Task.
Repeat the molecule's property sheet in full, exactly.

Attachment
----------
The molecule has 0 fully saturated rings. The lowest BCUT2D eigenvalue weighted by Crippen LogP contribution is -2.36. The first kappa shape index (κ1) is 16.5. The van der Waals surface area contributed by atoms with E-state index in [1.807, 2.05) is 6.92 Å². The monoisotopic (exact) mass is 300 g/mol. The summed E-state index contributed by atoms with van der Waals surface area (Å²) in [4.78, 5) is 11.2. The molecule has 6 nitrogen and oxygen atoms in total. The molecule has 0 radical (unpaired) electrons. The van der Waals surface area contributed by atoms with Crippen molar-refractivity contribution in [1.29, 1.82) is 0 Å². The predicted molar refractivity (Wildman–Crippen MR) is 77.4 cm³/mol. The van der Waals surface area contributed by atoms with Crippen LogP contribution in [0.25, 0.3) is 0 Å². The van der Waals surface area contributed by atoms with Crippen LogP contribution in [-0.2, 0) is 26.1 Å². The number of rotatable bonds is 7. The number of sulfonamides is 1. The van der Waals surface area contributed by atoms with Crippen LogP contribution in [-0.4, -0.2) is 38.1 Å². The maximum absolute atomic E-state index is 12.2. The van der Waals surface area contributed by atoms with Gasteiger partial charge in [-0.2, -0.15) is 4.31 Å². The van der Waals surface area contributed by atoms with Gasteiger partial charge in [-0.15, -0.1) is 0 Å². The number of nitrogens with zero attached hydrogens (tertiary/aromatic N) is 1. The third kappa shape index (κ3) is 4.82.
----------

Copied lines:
The molecule has 0 fully saturated rings. The lowest BCUT2D eigenvalue weighted by Crippen LogP contribution is -2.36. The first kappa shape index (κ1) is 16.5. The van der Waals surface area contributed by atoms with E-state index in [1.807, 2.05) is 6.92 Å². The monoisotopic (exact) mass is 300 g/mol. The summed E-state index contributed by atoms with van der Waals surface area (Å²) in [4.78, 5) is 11.2. The molecule has 6 nitrogen and oxygen atoms in total. The molecule has 0 radical (unpaired) electrons. The van der Waals surface area contributed by atoms with Crippen molar-refractivity contribution in [1.29, 1.82) is 0 Å². The predicted molar refractivity (Wildman–Crippen MR) is 77.4 cm³/mol. The van der Waals surface area contributed by atoms with Crippen LogP contribution in [0.25, 0.3) is 0 Å². The van der Waals surface area contributed by atoms with Crippen LogP contribution in [-0.2, 0) is 26.1 Å². The number of rotatable bonds is 7. The number of sulfonamides is 1. The van der Waals surface area contributed by atoms with Crippen LogP contribution in [-0.4, -0.2) is 38.1 Å². The maximum absolute atomic E-state index is 12.2. The van der Waals surface area contributed by atoms with Gasteiger partial charge in [-0.2, -0.15) is 4.31 Å². The van der Waals surface area contributed by atoms with Gasteiger partial charge in [-0.15, -0.1) is 0 Å². The number of nitrogens with zero attached hydrogens (tertiary/aromatic N) is 1. The third kappa shape index (κ3) is 4.82.